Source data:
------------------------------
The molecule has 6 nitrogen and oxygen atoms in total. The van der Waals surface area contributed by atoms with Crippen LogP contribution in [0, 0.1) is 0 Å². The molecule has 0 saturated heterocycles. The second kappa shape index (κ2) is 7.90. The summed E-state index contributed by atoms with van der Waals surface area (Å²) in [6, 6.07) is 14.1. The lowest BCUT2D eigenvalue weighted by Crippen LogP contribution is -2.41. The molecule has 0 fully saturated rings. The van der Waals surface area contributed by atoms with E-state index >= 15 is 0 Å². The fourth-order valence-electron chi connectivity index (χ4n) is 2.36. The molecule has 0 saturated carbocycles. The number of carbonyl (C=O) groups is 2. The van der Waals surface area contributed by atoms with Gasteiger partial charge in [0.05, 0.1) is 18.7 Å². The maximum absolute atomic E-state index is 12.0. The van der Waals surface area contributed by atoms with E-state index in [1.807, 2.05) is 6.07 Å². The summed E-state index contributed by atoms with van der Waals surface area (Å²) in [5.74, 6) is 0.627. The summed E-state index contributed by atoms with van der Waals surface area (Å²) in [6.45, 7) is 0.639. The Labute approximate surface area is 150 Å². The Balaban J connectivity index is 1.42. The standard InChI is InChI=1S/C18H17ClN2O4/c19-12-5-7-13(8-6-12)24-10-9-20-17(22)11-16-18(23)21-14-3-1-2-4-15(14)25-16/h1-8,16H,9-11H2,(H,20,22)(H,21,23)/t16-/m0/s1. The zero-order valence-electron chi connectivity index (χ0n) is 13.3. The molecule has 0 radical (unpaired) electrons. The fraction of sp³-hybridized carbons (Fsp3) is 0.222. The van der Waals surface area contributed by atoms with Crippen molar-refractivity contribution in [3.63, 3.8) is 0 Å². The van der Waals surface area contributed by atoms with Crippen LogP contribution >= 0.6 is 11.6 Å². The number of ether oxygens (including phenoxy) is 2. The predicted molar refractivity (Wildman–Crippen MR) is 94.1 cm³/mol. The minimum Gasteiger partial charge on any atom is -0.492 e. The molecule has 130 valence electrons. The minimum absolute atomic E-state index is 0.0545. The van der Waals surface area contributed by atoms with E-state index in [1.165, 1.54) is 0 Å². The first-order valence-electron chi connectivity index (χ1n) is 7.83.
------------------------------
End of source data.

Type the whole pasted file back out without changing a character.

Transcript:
The molecule has 6 nitrogen and oxygen atoms in total. The van der Waals surface area contributed by atoms with Crippen LogP contribution in [0, 0.1) is 0 Å². The molecule has 0 saturated heterocycles. The second kappa shape index (κ2) is 7.90. The summed E-state index contributed by atoms with van der Waals surface area (Å²) in [6, 6.07) is 14.1. The lowest BCUT2D eigenvalue weighted by Crippen LogP contribution is -2.41. The molecule has 0 fully saturated rings. The van der Waals surface area contributed by atoms with E-state index >= 15 is 0 Å². The fourth-order valence-electron chi connectivity index (χ4n) is 2.36. The molecule has 0 saturated carbocycles. The number of carbonyl (C=O) groups is 2. The van der Waals surface area contributed by atoms with Gasteiger partial charge in [0.05, 0.1) is 18.7 Å². The maximum absolute atomic E-state index is 12.0. The van der Waals surface area contributed by atoms with E-state index in [1.807, 2.05) is 6.07 Å². The summed E-state index contributed by atoms with van der Waals surface area (Å²) in [5.74, 6) is 0.627. The summed E-state index contributed by atoms with van der Waals surface area (Å²) in [6.45, 7) is 0.639. The Labute approximate surface area is 150 Å². The Balaban J connectivity index is 1.42. The standard InChI is InChI=1S/C18H17ClN2O4/c19-12-5-7-13(8-6-12)24-10-9-20-17(22)11-16-18(23)21-14-3-1-2-4-15(14)25-16/h1-8,16H,9-11H2,(H,20,22)(H,21,23)/t16-/m0/s1. The zero-order valence-electron chi connectivity index (χ0n) is 13.3. The molecule has 0 radical (unpaired) electrons. The fraction of sp³-hybridized carbons (Fsp3) is 0.222. The van der Waals surface area contributed by atoms with Crippen molar-refractivity contribution in [3.63, 3.8) is 0 Å². The van der Waals surface area contributed by atoms with Crippen LogP contribution >= 0.6 is 11.6 Å². The number of ether oxygens (including phenoxy) is 2. The predicted molar refractivity (Wildman–Crippen MR) is 94.1 cm³/mol. The minimum Gasteiger partial charge on any atom is -0.492 e. The molecule has 130 valence electrons. The minimum absolute atomic E-state index is 0.0545. The van der Waals surface area contributed by atoms with E-state index in [1.165, 1.54) is 0 Å². The first-order valence-electron chi connectivity index (χ1n) is 7.83.